Magazine article Journal of Property Management

Shark Attack

Magazine article Journal of Property Management

Shark Attack

Article excerpt

As resident manager of a 39-unit live/work building in Oakland, Calif., I thought I had seen and heard it all. However, in recent months, I have observed a new trend that is worth mentioning to every site manager you employ.

My property is a fairly upscale security building with a solid middle-class tenant mix. Yet three times in the last two months I have been contacted in person, on the phone, and through the mail - by people attempting to contact current or former tenants. They have all been bill collectors.

These folks are not shy about demanding personal, confidential information. Sometimes they ask nicely; often they assert it is their "right" to access the information. The pieces of mail (addressed to "landlord") that I received from one agency demanded that I answer within 24 hours and "in order to avoid unnecessary delays, please use the tenant's application to verify the following immediately." The letter then goes on to request move-in date, tenant's home phone, place of employment, business phone, and more. While the top of the form is marked "tenant verification," it is clearly a ruse.

If I were to satisfy the demands for the types of information requested in this letter, especially using the rental application as a source, I would open myself and the company I work for to a lawsuit from the tenant. Most resident managers are familiar with the issues and the types of questions that can and cannot be asked in a legitimate tenant screening. However, given the persistent caginess displayed by the collection industry, resident managers need to stay on their toes.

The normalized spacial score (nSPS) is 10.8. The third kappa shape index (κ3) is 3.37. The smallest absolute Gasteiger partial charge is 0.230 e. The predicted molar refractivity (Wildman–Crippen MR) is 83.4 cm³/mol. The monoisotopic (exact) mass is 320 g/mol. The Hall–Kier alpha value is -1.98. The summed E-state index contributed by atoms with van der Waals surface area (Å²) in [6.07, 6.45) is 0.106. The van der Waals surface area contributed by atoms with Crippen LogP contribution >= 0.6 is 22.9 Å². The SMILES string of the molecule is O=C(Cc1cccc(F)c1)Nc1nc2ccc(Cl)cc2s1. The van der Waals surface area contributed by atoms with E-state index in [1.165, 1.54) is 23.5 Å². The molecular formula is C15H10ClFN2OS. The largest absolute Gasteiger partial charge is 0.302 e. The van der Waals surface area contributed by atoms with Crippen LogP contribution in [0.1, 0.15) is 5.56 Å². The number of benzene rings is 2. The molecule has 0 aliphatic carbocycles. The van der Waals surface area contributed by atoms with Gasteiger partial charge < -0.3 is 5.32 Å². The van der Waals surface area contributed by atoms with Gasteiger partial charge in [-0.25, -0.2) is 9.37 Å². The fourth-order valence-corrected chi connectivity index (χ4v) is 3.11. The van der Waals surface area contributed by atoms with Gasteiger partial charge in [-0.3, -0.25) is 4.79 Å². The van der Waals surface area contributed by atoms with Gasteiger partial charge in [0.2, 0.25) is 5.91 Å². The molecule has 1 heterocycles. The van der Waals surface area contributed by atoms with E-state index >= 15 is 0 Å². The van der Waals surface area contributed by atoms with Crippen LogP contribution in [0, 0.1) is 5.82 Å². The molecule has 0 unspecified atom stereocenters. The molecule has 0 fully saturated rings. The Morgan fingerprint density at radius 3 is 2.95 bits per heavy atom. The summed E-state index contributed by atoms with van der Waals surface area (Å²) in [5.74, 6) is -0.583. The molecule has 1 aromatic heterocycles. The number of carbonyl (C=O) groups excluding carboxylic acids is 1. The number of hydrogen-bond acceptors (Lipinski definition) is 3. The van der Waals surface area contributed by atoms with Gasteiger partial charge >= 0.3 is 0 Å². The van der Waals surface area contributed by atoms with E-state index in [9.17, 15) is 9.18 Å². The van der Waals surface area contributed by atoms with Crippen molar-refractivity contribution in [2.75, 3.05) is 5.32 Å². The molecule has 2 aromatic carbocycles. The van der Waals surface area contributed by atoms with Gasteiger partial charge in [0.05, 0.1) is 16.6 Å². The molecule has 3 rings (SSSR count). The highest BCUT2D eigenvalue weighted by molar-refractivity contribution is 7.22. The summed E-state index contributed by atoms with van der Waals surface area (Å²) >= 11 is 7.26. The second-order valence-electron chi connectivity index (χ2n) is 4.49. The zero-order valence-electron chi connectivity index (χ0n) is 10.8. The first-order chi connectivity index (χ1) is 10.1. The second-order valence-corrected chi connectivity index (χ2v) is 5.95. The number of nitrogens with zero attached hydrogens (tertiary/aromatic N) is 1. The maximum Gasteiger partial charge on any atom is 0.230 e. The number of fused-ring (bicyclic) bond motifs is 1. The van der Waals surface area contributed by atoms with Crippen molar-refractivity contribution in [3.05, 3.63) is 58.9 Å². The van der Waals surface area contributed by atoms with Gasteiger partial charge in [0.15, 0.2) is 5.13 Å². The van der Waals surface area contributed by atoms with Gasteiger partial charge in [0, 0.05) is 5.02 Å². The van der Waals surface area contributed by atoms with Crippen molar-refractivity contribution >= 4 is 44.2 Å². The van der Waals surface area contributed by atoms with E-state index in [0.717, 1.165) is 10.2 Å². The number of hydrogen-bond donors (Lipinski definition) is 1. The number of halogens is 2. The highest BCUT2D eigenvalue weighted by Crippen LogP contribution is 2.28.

The most recent example I have encountered is a "law office" that called and left a vague message that it was trying to get in touch with a current tenant. Since there had been a recent death in this tenant's family, I thought it was a legitimate call. I called back, only to find that the office was a process server who was calling to verify the apartment number and the times the tenant would be home.

Another incident occurred when a repo man caught me outside watering the plants and asked me to let him in because he could "see" his property (Jet Skies) through the window. When I refused, the man stayed near the building for a while, hoping someone would let him in. He could be a legitimate creditor or an opportunistic thief - who knows? …

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